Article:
7. No one mentioned this yet but I happen to like the look of a holster with a natural color lining. I use two layers of 4-5oz leather. I think it just looks classier.
  8. I am interested in the Glocks listed and the Sig P365.
  9. To get stitch lines for revolvers, I use a length of 8-9oz leather about a quarter inch wide. I start at the top of the cylinder and wrap the leather around the gun, coming together at the triggerguard. I measure the length, then add 1/4 inch (two thickness' of the leather). I measure again at the middle of the cylinder, the bottom of the cylinder, then the barrel. If the gun has a longer or tapered barrel, you may need more measurements along it. Lets say I measure 5 inches around the top of the cylinder and triggerguard. I would add 1/4 inch, then divide by two, to get the distance from the centerline, 2 5/8 inches. I center the gun on a manila folder and trace the outline. At the top of the cylinder I measure out 2 5/8 inches and make a mark. This is the start of the stitch line. Then I do the same for the middle cylinder, bottom cylinder, frame, top of barrel and muzzle. I draw a smooth curve between these points. I find with a revolver, because the width changes at almost every point, it is difficult to get a stitch line that exactly follows the contour of the gun. (Much easier with semi-autos).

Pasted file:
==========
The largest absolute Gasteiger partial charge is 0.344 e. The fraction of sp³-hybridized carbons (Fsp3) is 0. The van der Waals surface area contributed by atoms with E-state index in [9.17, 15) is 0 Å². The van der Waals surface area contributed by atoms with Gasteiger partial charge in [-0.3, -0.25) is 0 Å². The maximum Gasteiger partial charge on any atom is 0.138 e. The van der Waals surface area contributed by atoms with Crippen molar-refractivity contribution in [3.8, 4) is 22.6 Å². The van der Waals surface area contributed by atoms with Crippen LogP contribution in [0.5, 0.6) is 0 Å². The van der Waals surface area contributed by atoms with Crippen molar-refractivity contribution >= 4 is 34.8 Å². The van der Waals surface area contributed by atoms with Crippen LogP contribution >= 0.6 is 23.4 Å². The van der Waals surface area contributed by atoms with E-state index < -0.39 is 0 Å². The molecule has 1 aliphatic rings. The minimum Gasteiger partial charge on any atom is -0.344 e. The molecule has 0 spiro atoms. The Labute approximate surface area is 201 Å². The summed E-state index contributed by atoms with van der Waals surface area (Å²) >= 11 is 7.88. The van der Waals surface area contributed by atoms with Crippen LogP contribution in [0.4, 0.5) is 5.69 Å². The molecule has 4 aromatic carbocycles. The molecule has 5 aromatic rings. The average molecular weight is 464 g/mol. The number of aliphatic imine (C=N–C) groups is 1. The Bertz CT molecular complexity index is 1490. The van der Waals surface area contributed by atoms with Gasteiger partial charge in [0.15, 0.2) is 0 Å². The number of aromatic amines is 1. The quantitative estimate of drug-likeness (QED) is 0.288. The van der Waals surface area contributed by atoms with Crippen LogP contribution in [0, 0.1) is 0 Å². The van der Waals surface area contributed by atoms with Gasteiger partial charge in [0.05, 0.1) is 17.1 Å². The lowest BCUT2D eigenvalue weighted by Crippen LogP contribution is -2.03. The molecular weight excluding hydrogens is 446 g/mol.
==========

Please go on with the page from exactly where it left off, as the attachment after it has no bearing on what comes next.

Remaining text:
10. Looks great. I have been wanting to make a leather briefcase / laptop bag similar to this. What weight and type of leather did you use?
  11. Regular dye = rub off. Especially with black. 99% of my problems with rub off disappeared after switching to pro dye. Pro dye used to cost twice as much as the regular dye; but now it's only about 15% more, which is well worth it in my opinion.
  12. 277 bonded nylon thread or 0.8mm Tiger thread. I like the Tiger thread more and more because it lays flat and the braid seems to be stronger than 277 nylon.
  13. I do not own one but read a little about them since old time holster makers swear by the old lock stitch machines. This is a hook and awl machine. As far as I can tell, this uses an awl moving downward to pierce the leather and advance it. Then a hook comes up and grabs the thread, pulling it down to form the loop. The advantage is supposed to be that the awl makes a smaller hole relative to a needle, and there is no presser foot to scuff the leather. People who use these machines say these advantages are functional; IE a stronger stitch and stronger leather versus a walking foot machine. The other side will contend that the final stitch is the same and the differences are cosmetic. Both sides agree that these machines are loud and finicky. Parts, if available, are expensive. If not available, need to be custom made. I know of one holster maker who almost went out of business waiting for his hook and awl machine to be fixed, then finally broke down and bought a walking foot machine to complete his orders. I am sure several people here can give you more details or even some first hand experience with these machines.